Public Engagement for Public Awareness: Sharing is Caring

Public Engagement for Public Awareness: Sharing is Caring
2018-12-18

Last week, I gave the keynote talk at NHS Grampian’s Research and Development annual conference, which was held in the Suttie Centre on Tuesday, 4th December. The conference theme was public awareness of, engagement with and involvement in clinical research. My presentation was entitled ‘Public Engagement for Public Awareness: Sharing is caring’ and focused on my extensive experience of delivering public engagement events, use of social media to interact with a range of groups and press coverage of my research.

Central to my approach to this core component of our work – public engagement – is the ethos that dissemination is not an end product consisting of communicating research output, but instead an ongoing conversation with people about what we are doing. In my area, applied health research, through continuously engaging in a range of ways, it becomes possible to understand what people think of current health topics and research, and what matters to them, so that we can be responsive both in terms of the directions our research can take, but also the ways in which we co-create and share knowledge.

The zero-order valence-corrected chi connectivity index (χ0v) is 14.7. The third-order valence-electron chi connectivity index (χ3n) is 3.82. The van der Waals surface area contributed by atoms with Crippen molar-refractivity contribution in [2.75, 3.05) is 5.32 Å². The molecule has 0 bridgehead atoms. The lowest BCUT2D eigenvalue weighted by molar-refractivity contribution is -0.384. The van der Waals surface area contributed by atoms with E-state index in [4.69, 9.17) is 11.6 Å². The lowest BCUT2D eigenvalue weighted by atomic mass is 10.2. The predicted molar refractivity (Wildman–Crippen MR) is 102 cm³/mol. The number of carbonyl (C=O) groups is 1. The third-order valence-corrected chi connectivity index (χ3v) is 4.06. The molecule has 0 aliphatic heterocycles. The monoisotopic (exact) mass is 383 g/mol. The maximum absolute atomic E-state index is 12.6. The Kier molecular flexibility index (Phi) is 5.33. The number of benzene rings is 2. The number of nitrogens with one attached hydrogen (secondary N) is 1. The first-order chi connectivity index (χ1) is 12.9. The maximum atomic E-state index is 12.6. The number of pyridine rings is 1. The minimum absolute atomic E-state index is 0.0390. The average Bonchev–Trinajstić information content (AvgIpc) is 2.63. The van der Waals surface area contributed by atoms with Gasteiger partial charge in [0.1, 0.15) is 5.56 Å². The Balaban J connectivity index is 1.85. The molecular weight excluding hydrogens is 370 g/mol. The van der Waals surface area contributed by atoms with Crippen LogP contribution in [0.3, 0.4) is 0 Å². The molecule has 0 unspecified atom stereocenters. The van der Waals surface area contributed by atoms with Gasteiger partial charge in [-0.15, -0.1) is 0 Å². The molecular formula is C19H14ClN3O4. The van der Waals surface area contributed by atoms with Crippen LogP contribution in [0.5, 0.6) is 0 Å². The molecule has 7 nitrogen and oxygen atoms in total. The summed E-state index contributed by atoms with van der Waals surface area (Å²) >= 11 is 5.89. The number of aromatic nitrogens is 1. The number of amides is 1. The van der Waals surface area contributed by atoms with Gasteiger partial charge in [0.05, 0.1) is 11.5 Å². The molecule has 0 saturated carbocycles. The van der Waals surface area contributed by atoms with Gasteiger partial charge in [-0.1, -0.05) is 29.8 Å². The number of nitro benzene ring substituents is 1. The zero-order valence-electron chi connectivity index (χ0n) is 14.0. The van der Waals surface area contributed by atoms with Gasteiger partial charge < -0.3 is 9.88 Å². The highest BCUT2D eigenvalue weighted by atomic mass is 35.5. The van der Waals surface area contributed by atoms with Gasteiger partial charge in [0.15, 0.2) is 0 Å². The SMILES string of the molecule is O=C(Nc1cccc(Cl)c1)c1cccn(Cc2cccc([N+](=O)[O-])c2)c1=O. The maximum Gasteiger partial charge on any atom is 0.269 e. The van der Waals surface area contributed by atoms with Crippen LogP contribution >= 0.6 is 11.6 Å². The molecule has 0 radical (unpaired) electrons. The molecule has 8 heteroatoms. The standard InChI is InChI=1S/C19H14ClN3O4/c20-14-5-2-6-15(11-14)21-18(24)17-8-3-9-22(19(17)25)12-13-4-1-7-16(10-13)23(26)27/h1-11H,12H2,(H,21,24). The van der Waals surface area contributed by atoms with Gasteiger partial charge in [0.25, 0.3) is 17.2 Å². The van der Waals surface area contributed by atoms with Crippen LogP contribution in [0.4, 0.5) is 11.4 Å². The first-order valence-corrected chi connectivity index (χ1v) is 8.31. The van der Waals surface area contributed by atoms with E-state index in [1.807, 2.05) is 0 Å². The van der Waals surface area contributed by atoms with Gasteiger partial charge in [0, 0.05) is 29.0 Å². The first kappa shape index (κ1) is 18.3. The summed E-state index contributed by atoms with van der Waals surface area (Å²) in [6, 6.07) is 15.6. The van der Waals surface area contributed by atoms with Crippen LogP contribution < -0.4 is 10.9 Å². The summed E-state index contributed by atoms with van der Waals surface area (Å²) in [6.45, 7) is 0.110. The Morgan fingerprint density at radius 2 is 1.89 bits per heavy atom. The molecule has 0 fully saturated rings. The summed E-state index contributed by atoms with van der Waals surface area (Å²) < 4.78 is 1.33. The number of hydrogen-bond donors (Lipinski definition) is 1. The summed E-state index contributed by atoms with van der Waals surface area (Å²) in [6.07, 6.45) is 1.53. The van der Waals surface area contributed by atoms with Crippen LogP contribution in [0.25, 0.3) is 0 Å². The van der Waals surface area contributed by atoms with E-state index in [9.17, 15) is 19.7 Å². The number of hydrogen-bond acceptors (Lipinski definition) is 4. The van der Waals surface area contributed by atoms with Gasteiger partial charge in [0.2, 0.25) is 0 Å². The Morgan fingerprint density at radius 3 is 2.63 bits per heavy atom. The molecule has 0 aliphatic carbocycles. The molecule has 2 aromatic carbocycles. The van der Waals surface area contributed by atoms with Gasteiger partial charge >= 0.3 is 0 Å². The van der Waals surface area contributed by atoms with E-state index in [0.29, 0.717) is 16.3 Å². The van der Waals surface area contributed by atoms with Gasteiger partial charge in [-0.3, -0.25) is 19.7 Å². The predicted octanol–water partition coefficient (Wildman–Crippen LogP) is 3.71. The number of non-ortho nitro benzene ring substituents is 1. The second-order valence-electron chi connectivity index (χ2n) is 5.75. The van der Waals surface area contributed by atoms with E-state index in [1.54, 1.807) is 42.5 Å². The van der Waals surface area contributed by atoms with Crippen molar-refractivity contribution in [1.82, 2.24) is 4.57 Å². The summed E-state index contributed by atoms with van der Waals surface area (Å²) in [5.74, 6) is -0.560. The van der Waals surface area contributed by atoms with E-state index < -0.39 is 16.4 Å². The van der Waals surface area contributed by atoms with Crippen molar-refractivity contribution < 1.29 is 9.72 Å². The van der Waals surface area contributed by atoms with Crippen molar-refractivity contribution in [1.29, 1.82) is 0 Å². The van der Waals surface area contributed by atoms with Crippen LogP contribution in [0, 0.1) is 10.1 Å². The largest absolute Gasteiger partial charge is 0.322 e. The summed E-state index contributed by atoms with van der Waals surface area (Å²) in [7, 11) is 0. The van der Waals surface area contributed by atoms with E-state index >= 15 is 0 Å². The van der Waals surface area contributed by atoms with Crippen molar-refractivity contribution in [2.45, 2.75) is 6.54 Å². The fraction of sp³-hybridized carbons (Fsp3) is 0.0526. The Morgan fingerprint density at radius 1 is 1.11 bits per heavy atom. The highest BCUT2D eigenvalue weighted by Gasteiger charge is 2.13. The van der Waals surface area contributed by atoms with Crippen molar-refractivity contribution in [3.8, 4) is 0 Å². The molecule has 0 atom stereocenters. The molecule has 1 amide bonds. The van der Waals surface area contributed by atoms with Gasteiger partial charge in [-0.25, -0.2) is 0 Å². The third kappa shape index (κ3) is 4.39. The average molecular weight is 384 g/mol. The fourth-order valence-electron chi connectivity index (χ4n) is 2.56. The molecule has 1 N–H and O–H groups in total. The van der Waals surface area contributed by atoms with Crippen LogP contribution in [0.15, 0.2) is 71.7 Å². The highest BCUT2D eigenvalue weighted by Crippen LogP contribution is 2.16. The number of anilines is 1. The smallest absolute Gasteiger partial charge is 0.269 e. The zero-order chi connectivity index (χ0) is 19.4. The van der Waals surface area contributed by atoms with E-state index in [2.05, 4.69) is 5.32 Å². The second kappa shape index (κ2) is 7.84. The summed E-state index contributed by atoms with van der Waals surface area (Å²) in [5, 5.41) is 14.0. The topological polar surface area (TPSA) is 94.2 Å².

A spontaneous and most unwelcome coughing episode about halfway through emphasised that what we do is not just polished performances – or well-crafted, tidied up published papers we produce to report ‘packaged’ science – but, sometimes messy and very much human, ‘being’ and the learning that comes from it. I believe we should share insights into our ‘behind the scenes backstage’ if we want to really engage people with who we are and what it is we do and why or how it might be relevant to them. By sharing the journey, and science is a never ending journey, we as researchers can demonstrate that we care about the societies we belong to and serve – because we are sharing – and in doing so we can enhance awareness, enrich the meaningfulness of our work and truly benefit society.

 

 

Published by The School of Medicine, Medical Sciences and Nutrition, University of Aberdeen

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